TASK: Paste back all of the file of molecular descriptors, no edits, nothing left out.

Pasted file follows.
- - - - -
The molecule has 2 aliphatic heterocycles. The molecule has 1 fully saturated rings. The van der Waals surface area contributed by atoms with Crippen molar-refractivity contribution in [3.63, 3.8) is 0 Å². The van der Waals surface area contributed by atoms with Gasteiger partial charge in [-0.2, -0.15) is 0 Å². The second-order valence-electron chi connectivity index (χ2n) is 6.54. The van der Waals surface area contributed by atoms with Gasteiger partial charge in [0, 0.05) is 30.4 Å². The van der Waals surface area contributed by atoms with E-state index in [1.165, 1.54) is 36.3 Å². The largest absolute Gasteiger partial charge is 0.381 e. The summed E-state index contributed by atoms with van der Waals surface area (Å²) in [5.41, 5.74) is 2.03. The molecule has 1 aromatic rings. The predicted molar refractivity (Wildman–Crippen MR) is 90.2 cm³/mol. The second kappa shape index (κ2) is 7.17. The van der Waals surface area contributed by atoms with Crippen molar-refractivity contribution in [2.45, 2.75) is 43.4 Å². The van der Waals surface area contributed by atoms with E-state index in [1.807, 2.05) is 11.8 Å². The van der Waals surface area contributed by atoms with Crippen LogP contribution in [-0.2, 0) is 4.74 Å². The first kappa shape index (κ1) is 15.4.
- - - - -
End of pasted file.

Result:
The molecule has 2 aliphatic heterocycles. The molecule has 1 fully saturated rings. The van der Waals surface area contributed by atoms with Crippen molar-refractivity contribution in [3.63, 3.8) is 0 Å². The van der Waals surface area contributed by atoms with Gasteiger partial charge in [-0.2, -0.15) is 0 Å². The second-order valence-electron chi connectivity index (χ2n) is 6.54. The van der Waals surface area contributed by atoms with Gasteiger partial charge in [0, 0.05) is 30.4 Å². The van der Waals surface area contributed by atoms with E-state index in [1.165, 1.54) is 36.3 Å². The largest absolute Gasteiger partial charge is 0.381 e. The summed E-state index contributed by atoms with van der Waals surface area (Å²) in [5.41, 5.74) is 2.03. The molecule has 1 aromatic rings. The predicted molar refractivity (Wildman–Crippen MR) is 90.2 cm³/mol. The second kappa shape index (κ2) is 7.17. The van der Waals surface area contributed by atoms with Crippen molar-refractivity contribution in [2.45, 2.75) is 43.4 Å². The van der Waals surface area contributed by atoms with E-state index in [1.807, 2.05) is 11.8 Å². The van der Waals surface area contributed by atoms with Crippen LogP contribution in [-0.2, 0) is 4.74 Å². The first kappa shape index (κ1) is 15.4.